… This tragedy must not deter us from our calling as Christians, whose commitment to serve is inspired by the giver of life himself, Jesus Christ.
These are trying days and challenging times as well. Let us not falter nor shirk from that calling to serve, for this means also serving God, the greatest giver of all.
This tragedy no matter how harrowing beckons our Church towards greater unity to serve the marginalized. If once again we find ourselves in the midst of disaster, such disaster that befalls us cannot divide us – no hunger or misery can ever separate us – because we are an inclusive and compassionate community in the bond of God. As a faith community, we locate ourselves with the poor and the powerless and the voiceless.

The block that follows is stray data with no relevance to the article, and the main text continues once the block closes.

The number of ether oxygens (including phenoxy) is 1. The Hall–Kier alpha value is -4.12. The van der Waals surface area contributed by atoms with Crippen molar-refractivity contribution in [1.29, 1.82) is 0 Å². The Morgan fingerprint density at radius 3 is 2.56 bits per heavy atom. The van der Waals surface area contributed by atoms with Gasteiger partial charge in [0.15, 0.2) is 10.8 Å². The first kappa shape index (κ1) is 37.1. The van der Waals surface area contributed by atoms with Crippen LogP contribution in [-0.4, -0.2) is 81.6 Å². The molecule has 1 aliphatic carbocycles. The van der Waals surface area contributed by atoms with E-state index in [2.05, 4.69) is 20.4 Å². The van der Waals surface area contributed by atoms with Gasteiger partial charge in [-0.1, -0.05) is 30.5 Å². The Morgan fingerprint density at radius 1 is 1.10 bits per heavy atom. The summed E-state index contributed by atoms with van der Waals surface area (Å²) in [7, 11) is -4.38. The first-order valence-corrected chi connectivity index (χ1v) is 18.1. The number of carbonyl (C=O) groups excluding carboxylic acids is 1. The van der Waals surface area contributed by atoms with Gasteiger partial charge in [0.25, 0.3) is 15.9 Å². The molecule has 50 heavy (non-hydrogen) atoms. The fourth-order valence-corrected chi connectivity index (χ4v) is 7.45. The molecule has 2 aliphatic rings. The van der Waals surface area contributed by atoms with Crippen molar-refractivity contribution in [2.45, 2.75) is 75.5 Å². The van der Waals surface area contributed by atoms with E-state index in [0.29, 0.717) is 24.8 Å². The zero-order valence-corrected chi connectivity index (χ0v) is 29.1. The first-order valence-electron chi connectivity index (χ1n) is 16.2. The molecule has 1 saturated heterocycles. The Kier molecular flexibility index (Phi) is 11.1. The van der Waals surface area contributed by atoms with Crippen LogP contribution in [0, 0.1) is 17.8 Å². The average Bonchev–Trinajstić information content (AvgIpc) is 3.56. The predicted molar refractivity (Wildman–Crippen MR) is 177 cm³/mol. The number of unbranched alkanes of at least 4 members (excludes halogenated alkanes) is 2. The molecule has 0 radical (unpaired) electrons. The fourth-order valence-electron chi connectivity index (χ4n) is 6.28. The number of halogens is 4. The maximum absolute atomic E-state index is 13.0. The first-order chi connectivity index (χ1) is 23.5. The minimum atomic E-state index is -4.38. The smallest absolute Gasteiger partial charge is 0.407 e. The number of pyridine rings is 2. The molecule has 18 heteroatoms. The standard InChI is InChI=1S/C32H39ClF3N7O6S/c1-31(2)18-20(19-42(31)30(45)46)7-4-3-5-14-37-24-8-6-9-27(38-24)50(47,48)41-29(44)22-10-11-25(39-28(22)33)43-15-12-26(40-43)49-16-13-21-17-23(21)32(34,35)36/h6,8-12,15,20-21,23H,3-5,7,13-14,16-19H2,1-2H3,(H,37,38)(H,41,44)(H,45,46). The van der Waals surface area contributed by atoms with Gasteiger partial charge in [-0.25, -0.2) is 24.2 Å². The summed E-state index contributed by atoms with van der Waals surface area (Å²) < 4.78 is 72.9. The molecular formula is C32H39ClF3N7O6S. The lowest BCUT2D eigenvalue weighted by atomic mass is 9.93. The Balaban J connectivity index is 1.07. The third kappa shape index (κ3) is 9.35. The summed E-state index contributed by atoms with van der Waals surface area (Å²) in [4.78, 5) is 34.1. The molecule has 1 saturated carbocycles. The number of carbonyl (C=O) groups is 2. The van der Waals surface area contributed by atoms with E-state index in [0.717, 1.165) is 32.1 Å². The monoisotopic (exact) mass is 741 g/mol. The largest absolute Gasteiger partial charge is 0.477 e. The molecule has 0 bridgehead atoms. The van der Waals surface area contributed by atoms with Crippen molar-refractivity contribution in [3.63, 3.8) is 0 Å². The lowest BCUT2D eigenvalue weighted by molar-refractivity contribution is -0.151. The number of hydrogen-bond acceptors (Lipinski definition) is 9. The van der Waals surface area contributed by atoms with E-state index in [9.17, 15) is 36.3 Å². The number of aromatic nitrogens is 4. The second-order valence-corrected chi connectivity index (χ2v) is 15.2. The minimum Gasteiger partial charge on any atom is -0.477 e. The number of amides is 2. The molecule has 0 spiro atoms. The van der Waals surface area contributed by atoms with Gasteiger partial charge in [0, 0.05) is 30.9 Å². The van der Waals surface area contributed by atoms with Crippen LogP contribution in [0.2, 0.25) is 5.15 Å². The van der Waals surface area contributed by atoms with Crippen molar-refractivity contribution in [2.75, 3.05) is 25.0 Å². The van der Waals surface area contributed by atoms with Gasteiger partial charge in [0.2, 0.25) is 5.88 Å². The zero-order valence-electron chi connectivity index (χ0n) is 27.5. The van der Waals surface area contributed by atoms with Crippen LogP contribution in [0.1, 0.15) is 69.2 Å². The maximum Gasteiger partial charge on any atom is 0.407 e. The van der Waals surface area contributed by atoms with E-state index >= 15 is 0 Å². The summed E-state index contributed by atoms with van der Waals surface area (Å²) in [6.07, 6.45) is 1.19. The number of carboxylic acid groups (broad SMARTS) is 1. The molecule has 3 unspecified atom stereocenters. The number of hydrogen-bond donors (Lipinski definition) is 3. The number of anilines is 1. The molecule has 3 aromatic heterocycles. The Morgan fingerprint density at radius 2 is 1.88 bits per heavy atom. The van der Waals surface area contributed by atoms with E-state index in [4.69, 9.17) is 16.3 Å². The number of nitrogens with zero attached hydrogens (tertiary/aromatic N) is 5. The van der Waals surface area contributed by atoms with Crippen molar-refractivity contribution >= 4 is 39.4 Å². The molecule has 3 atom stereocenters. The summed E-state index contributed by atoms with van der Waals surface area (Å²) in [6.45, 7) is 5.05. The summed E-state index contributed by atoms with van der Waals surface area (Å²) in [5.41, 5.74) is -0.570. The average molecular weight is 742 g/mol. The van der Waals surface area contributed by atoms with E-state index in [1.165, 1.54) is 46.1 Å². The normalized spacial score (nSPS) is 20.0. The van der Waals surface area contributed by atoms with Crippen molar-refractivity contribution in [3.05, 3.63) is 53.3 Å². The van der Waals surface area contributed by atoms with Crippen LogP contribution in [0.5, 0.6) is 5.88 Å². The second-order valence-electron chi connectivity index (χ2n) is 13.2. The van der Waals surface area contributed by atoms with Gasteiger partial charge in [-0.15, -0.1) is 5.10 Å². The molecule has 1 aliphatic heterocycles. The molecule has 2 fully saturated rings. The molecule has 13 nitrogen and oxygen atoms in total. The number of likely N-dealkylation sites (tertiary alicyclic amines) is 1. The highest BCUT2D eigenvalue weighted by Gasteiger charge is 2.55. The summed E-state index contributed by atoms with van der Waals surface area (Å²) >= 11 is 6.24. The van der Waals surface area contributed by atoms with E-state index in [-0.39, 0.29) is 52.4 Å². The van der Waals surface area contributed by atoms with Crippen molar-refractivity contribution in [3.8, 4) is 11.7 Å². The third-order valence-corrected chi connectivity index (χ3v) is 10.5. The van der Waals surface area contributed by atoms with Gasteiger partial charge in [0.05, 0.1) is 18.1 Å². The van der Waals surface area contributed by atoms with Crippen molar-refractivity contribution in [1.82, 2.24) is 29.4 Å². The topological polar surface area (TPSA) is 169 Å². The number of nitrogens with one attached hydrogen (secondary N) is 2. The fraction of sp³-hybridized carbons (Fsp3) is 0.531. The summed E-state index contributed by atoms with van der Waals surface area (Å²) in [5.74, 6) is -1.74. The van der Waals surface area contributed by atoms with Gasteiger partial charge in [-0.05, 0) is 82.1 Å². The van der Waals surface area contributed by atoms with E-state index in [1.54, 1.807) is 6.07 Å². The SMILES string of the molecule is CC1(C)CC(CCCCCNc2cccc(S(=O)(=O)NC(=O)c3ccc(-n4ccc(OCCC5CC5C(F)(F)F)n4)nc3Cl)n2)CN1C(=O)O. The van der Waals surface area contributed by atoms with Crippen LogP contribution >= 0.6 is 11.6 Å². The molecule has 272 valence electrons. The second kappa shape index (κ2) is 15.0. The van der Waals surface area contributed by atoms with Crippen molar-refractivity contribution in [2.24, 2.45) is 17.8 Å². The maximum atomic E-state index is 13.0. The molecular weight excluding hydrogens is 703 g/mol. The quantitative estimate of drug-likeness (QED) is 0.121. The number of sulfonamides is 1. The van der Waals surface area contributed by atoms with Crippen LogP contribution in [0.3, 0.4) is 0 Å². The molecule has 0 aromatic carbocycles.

In the time in which we live, death and suffering can seem to be all-conquering. But we can be sure that in God’s measure of things, joy, delight, and life will prevail. Suffering and death are real. But until we reach that day when, the Lord tells us, “they shall not hurt or destroy on all my holy mountain,” we can respond to suffering and death as a faith community serving the world for which Christ died, and giving to those in need in imitation of the God who gives us everything. This is what the UCCP, the National Council of Churches in the Philippines, and the members of the ACT Alliance are doing in the aftermath of Typhoon Haiyan, and this is what we can do as their partners. God’s new world of justice and peace in which the sound of weeping or the cry of distress will no longer be heard is coming, and until it comes our job is to live so that God’s will may be done on earth as it is in heaven. Amen.
To donate money to the Uniting Church’s Typhoon Appeal, please click here.
To donate money to the National Council of Churches’ Act for Peace Typhoon Appeal, please click here.